Not unlike cutting and running on the battlefield or in the sports arena, the choice to fold up the tent is of course always available and, for some, it can gallop into position rather abruptly and become a choice that is no longer a choice.

For many, however, the moment of truth can breed heroics! It has a lot to do with courage, gumption, spunk, resilience, stick-to-it-iveness, passion, and drive.

It also has more to do with common sense and authenticity than most who face the threatening storm typically would care to admit. But facing the consequences with your business on the line — especially where the increasingly common issue of bad press is involved –requires more of one ingredient applied thoroughly and consistently than any other: truth.

Recent bad examples abound on the big business side of the coin with brokerages, mortgage companies, automakers, and scores of big-name corporate product recalls, with the over-exaggerated media hyperbole in oil leak containment effort reports.

Many see the same kinds of mismanaged and basically DIShonest accountings of activities surrounding sinking hospitals, banks, the post office and, sadly, many small business ventures.

There lies deep within these complex business failings a desire to save face at all costs, to cover one’s butt — a desire that is actually stronger than the desire to succeed. 

A sizeable hospital has disavowed it’s attachment to an affiliated and approved and endorsed physician who is alleged to have literally destroyed a community that the hospital has thrived in and nurtured its whole life.

Instead of going to the great lengths and expense and repeated hand-wringing it did to deny a relationship with the person in question (a tragically mentally sick doctor is the only way to describe what the evidence appears to point to), the hospital needed only to:  

  • Step up

  • Own up

  • Tell all

  • Admit past screw-ups and negligence

  • Ask forgiveness, and

  • Act immediately to bring the public to the truth of it.

Resistance to speak the truth in trying circumstances because the consequences are imagined to be humiliating, inevitably ends up making the dynamics and repercussions of the act itself far worse than when it started out.

Toyota’s response to failure was to smother it with marketing dollars. But peoples’ memories can’t be bought off! The hospital referenced will likely fold or be bought out for a monumental financial loss – all because the administration lacks backbone!

When the going gets tough, speak the truth. Sweeping the mess under the carpet only makes cleaning harder. or 302.933.0116 or Hal@BusinessWorks.US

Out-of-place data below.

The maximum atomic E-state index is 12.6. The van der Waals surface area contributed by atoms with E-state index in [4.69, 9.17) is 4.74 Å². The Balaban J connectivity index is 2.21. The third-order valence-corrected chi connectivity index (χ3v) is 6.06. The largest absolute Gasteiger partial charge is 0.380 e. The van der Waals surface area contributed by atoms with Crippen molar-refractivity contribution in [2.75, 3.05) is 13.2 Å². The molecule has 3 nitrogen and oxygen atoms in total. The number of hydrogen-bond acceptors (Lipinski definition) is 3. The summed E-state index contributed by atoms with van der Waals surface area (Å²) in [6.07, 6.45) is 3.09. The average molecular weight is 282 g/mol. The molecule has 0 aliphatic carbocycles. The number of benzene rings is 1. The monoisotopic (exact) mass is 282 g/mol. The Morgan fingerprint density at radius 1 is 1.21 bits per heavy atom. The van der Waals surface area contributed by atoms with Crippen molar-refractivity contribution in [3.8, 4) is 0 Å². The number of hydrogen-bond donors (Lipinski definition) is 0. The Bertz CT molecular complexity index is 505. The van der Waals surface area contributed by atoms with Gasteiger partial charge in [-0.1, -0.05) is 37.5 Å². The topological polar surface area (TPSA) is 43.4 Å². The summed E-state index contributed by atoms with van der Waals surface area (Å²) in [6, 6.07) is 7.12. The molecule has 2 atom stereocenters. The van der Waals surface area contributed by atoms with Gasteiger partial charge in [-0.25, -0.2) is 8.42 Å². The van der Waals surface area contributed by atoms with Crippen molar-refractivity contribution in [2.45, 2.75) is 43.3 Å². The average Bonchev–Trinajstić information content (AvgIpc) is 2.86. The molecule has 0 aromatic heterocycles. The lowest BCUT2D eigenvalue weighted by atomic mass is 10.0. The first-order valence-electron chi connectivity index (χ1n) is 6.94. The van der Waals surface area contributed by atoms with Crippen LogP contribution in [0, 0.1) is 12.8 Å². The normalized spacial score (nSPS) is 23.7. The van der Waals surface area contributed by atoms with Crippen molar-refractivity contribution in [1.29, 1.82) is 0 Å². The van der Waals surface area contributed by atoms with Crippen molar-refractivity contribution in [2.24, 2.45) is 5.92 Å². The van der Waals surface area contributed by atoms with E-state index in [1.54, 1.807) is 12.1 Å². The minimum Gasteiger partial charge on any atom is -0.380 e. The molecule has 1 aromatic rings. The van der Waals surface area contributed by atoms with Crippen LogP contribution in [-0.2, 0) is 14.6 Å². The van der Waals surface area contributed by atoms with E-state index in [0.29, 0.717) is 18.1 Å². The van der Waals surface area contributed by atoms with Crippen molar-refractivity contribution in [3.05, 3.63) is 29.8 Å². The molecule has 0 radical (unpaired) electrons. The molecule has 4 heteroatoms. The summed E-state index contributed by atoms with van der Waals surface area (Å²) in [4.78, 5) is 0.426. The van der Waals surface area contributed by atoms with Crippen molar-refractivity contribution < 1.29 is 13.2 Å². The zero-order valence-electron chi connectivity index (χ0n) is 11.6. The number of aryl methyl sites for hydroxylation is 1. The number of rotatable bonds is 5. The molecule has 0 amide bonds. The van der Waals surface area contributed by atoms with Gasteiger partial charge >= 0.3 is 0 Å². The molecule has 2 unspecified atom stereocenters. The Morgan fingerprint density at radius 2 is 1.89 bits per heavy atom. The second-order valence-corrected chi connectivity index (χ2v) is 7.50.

Thanks for visiting. Go for your goals! God Bless You. God Bless America and Our Troops.

“The price of freedom is eternal vigilance!” [Thomas Jefferson] 

Make today a GREAT day for someone!

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Jun 13 2009


You are your business.


Attitude and behavior


are your brand.


     Small business owners rarely devote enough attention to branding and the importance of branding. It is much more than a logo, name, label, or catchy slogan. Brands reflect the integrity and reputation of both the company and the business owner.


 Your brand and branding messages need to include

 and be wrapped around

ALL aspects of your business.


     Your brand and branding messages need to make a statement about the environment and methods you and your company are engaged with. This “statement” needs to be an integral focal point of ALL of your communications… verbal, visual, written, in-person, and implied!

     Your business exists because of your customer bases: INternal customers (like associates, employees, referrers, strategic alliances and present suppliers) as well as EXternal customers (like past and present buyers, prospective buyers and employees, and prospective suppliers). What it is that you put out to each and all of them every day is what adds up to your brand and branding.

     This translates into how you and your business deal with all of these diverse “customer audiences” on a day-by-day basis, how you treat them, whether you pay your bills on time, if you follow-through with customer service after the sale is made, if your business is a good citizen in the communities that support it, whether your products and services provide true quality benefits and dollar value.

     Keep in mind that one unhappy customer (internal OR external) will tell ten other people about her or his lack of satisfaction, and each of them will tell ten more. In case you weren’t doing the math, that’s a hundred people walking around bad-mouthing a business that may naively dismiss one upset as one upset. But–aaaaaah, the reverse is also true: delight one person and gain a hundred positive referrals!

     Reality is that maintaining positive and productive brand images and branding messages means you need to practice unending vigilence in tending to all levels of (internal AND external) customer service. It is especially important to be and stay tuned in to employee and industry-related issues, and to pounce on problems and deal with them honestly.  

     A great memorable name and themeline are critically important to brands and branding messages, but not nearly as important as a business with clear-cut genuine values run by people with clear-cut genuine attitudes.